It’s important to note that being in a confrontation with another person does not automatically mean you are being gaslit. Healthy relationships absolutely include challenging and questioning: When someone asks you about your feelings, asks you to explain what’s happening inside your head or heart, or disagrees with you, it is not necessarily gaslighting. You may not enjoy every moment of the exchange, but that doesn’t mean that it’s emotionally abusive. (Here are a few tips for building healthy confrontation skills.)

And here’s something that makes gaslighting even more complicated: Not all people who gaslight others are doing so intentionally—they aren’t automatically evil, manipulative people. Some people may gaslight as a way to distract themselves from uncomfortable confrontations. They may find it easier to talk about anything except the actual issue at hand. If you are wondering if you’re being gaslit but think, Well, he’s a good guy overall, gaslighting can happen even with “good” people.

So how can you tell if you’re being gaslit, as opposed to dealing with the normal, healthy human relationships stuff? Here are a few things to look out for:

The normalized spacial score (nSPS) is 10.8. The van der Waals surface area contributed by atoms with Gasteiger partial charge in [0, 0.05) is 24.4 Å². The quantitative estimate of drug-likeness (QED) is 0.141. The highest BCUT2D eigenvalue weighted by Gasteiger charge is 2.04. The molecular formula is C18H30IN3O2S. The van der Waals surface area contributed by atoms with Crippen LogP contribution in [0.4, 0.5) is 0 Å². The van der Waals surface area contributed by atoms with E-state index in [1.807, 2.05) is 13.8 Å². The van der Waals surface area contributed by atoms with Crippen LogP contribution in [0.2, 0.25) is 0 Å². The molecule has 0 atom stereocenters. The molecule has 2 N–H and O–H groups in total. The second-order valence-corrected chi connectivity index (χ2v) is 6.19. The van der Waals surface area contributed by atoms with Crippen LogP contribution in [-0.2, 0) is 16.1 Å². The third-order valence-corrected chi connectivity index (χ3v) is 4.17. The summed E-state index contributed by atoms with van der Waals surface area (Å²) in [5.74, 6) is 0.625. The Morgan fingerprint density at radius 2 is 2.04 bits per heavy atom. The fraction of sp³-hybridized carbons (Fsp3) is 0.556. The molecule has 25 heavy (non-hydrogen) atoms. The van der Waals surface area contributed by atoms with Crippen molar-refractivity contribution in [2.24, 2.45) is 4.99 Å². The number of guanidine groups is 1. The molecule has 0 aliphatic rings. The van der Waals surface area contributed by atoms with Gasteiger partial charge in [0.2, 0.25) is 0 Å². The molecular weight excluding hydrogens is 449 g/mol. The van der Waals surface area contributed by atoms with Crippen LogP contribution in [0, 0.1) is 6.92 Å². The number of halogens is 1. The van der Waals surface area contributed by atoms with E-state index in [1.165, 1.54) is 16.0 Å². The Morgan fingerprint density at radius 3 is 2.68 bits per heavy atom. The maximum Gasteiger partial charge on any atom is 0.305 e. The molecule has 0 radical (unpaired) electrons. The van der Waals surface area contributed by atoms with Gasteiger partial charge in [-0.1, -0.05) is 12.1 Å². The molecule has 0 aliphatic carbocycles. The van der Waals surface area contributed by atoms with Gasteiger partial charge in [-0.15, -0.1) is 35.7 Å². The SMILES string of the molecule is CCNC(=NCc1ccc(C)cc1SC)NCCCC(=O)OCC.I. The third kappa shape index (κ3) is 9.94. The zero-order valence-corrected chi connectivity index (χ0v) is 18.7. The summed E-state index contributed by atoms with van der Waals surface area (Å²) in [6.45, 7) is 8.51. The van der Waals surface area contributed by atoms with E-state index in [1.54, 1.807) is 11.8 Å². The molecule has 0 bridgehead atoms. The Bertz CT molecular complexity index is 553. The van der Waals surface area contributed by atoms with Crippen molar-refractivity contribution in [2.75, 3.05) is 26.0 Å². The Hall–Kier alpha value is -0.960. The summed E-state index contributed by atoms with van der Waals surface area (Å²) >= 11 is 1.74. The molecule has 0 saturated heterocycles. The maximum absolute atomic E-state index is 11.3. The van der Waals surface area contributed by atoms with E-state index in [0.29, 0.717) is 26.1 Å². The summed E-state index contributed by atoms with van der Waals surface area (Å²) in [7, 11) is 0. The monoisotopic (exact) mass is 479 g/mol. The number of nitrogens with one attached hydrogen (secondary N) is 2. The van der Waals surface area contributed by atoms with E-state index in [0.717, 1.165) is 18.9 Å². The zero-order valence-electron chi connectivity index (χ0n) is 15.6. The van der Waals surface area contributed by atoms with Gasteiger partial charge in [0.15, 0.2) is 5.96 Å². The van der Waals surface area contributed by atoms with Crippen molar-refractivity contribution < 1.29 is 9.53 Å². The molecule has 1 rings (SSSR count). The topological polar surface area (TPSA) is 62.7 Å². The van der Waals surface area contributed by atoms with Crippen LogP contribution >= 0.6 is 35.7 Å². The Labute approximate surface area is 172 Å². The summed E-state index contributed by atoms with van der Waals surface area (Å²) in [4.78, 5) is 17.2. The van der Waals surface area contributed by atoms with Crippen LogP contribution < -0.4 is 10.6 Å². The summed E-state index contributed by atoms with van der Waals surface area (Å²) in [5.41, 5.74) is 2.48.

• Spending more time arguing over whether or not you’re feeling what you’re feeling, as opposed to the situation that triggered the feelings.
  • Questioning your own thoughts and feelings after a confrontation or interaction.
  • Having confrontations that end with you not feeling satisfied that you were understood, but rather more upset.
  • Feeling that you’re persistently bad at relationships and wrong much of the time.
  • Second-guessing simple decisions, like what to eat for dinner, or what kind of movie to watch on Netflix.

What should you do if you’re being gaslit?

If you are being gaslit by people in your life, there are a few ways to handle it and take care of yourself. First and foremost, finding a therapist or counselor is a fantastic idea so that you can talk through these situations and develop coping strategies specifically tailored to you. There are also strategies you can use to help yourself:

Recognize gaslighting when it’s happening. Being able to recognize when emotional manipulation is occurring means that it automatically has less power over you. Instead of feeling bad about yourself for being so “difficult,” you are seeing the strings your gaslighter is trying pull to make you feel bad. Identify the problem rather than trying to fix it, because it isn’t your problem to fix.